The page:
Long Reads: A Look at Coaching Cues in the Throws.


Perception is life. In throwing perception is dependent upon communication. Communication between Coach and Athlete. Communication between Athlete and Body. Communication between what is seen and heard and what is thought and executed. The way we speak is fundamental in the way we perceive and develop thoughts, and so it is imperative in Coaching The Throws to have an excellent lexicon and understanding practiced between Coach and Athlete.


This can be easily misconstrued as a wealthy knowledge and understand of kinesiology, physics and anatomy. Often times we see a rich and deep analysis of a portion of an athlete’s technique and we derive our coaching cues from such examples. But anybody can see what another person is doing and anybody can say ‘their right foot is turning, we must think about turning the right foot’ when in actuality their right foot is turning and we should think ‘what actions are occurring which are resulting in the right foot turning in this throw?’ Of course the right leg is in action throughout a shot put throw, but is this an action of the athlete turning his foot or a reaction of another action of the athlete and in turn his foot rotates?

The other day I was watching one of my athletes work on their discus throw and I asked them what they were thinking about, what they were working on and how they would fix it; there was an issue in their final position that was limiting their movement in the final portion of the throw. I asked what was wrong with it and they replied along the lines of ‘my right foot is stuck, my right shoulder is too far forward and so I can’t finish the throw’. I asked how they would fix it and they responded that they would ‘turn my foot and keep my shoulder back’. I asked them what they would think of to achieve this and they said they would think about ‘turning my foot and keeping my shoulder back.’ Quite simple…

My issue is that the speed at which the body parts movie in an optimal throw as compared to the brains ability to generate, transmit and execute such a refined command of movements is much too slow, and to achieve the proper execution of these movements and motions a more simple, a more broad cue might be thought of to induce the same results but in a more passive, dynamic fashion.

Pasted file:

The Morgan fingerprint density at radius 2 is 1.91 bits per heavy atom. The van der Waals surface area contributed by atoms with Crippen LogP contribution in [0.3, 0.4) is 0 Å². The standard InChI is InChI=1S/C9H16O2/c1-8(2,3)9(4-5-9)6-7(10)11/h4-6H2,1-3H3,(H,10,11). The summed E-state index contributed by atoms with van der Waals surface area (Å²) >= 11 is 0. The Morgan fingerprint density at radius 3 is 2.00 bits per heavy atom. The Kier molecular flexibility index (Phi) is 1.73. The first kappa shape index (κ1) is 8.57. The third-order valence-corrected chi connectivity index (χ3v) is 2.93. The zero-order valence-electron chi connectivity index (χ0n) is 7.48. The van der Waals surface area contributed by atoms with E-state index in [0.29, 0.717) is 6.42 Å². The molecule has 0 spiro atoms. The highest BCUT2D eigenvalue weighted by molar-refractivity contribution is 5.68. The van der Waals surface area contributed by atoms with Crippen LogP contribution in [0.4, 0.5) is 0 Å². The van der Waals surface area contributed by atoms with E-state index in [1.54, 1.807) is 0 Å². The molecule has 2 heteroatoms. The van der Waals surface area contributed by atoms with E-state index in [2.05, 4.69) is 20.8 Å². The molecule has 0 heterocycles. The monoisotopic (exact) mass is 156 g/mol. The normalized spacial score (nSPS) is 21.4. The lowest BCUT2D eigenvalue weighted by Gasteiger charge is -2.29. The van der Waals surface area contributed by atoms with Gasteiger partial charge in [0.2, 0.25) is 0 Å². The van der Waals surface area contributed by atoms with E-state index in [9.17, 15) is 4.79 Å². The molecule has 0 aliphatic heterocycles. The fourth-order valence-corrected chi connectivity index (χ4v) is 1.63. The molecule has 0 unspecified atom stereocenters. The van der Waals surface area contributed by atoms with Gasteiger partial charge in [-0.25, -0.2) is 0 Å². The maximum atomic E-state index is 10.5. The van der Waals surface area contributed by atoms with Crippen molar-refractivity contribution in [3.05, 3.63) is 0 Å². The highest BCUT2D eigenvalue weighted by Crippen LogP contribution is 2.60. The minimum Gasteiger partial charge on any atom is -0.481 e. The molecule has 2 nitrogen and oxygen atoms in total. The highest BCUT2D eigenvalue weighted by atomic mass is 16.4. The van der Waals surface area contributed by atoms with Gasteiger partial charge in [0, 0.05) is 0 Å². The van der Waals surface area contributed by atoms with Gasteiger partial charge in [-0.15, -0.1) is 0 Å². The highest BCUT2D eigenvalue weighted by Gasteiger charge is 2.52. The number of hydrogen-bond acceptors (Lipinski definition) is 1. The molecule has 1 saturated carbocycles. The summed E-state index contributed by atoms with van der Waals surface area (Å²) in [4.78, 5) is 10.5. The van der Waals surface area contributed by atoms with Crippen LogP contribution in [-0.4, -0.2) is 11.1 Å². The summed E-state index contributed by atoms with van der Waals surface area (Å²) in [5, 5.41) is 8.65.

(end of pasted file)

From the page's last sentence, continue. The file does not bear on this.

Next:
(The same phenomenon occurs in the programming of athletes when we see that an athlete has a 400lbs bench and can throw the shot put 70 feet; many assume that we must always be able to bench press 400lbs on any given day rather than understanding that the peak performance of a 70 foot throw may result in the athlete being able to achieve a 400lb bench press given the same condition[ and even to an extent that a 400lbs bench press is the reason for a 70 foot shot put throw and not that a 70 foot shot put throw may allow you to develop the capabilities to bench 400lbs.])

I believe the art of cueing has been lost as science has begun to dominate our development of young people in this country. I believe that Coaches and athletes should work together to establish feelings or symbols that can communicate complex movements, motions and positions. I believe that we are looking at everything through a microscope when we should be looking at it through our mind’s eye.

G. Martin Bingisser gave the best example of this in a blog her wrote years ago that I still remember to this day (you can read here: http://www.hmmrmedia.com/2010/07/ask-martin-vol-4/). In it he tells a story about a guy wanting to eat a piece of broccoli and he says that the guy can think about opening his hand…rotating his wrist…lifting his forearm…bending his elbow.. extending his shoulder…lowering his shoulder, closing his fingers to grasp the fork…rotating the writs….curling his elbow…rotating and lifting his shoulder as it moves over his plate…so on and so forth until he has eaten his broccoli. His second example is just this: Think about picking up your fork and ‘eat(ing) the broccoli’.